I smell a rat.

    I hope I'm wrong, but I've always believed that all Labour and Conservative/Liberal governments supported by all elected politicians at Westminster have been running a Ponzi scheme since 1948 of such proportion that makes Bernie Madoff look innocent.

    18:08 on 10 January 2018

  • Sebastian Bear: 

    Peter in Cornwall here are the latest accounts for the fund


    Interestingly the 'fund' ran out last year and the Treasury just topped it up with little fanfare - so this is not really news at all.

    12:35 on 11 January 2018

  • Mark Stringer: 

    Sebastian Bear,

    It's a nominal fund/account. The whole nonsense behind the social security budget is the ongoing news, but yes, certainly not new news.

    13:35 on 11 January 2018

  • Mark Stringer: 

    Michael Stevens, I disagree that the state pension age should be 70 anymore than it should be 66,67,68...Yes, in theory it is a great idea, but in practical terms it is unworkable for most.

    Aside from the waste of governments we have the indebted self entitlement university rituals where most who attend have tens of thousands around their necks at age 23/24 when some 30 plus years ago they would have been working from age 16,17,18.

    They might not need 44 years NI contributions as we did, but even paying in for 30 years they won't be able to claim until 70.

    I appreciate that they still won't have made as many years contributions though.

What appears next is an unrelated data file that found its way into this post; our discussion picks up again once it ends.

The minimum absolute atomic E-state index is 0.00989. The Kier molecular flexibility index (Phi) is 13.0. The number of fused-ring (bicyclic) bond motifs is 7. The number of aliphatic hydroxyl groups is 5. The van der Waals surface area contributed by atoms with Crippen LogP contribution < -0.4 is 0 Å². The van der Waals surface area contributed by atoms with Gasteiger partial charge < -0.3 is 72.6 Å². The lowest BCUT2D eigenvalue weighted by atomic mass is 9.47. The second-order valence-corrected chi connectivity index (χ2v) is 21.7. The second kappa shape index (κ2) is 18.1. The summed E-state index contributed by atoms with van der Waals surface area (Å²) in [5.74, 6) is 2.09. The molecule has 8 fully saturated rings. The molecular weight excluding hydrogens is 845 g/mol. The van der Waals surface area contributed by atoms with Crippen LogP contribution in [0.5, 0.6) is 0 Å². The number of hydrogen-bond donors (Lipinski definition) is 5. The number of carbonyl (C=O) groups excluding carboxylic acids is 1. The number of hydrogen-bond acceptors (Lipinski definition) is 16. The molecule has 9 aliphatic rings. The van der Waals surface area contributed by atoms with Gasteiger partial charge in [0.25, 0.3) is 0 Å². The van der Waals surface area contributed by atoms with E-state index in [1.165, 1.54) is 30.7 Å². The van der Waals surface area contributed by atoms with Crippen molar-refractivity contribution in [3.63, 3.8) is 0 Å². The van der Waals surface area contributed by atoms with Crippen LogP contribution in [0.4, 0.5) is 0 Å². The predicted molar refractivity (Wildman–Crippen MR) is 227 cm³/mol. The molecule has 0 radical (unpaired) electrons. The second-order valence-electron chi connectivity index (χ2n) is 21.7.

It is absolutely down to the mismanagement by successive governments aided and abetted by millions of voters.

    Each solution to counter the retirement problems of income and at what age is hampered by those same governments.

    Buy to let pensions? Sure, then who pays the increasing rents when they can't work and can't afford it out of the BOAP. It's a huge iceberg of connected issues.

    Even China has a lower retirement age and their social engineering makes ours look like playtime.

    13:52 on 11 January 2018

  • Michael Stevens: 

    Hi Mark,

    You said nothing, except blame the previous governments. What is the answer.

    Mine is simple and practical

    16:56 on 11 January 2018

  • magic beans: 

    How do other countries square the circle?

    I keep hearing about foreign pension funds buying bits of the UK.

    09:54 on 13 January 2018

  • Mark Stringer: 

    Michael Stevens, you can't blame future governments can you?

    Well, what's the saying, "if you don't know history...."

    Simple, yes, but unworkable for what I hope are the reasons I gave.

    We have shortened the years paid in, unrealistically lengthened the time before it can be paid, reduced the amount on which it can be paid for and shifted the burden to those who can be taxed.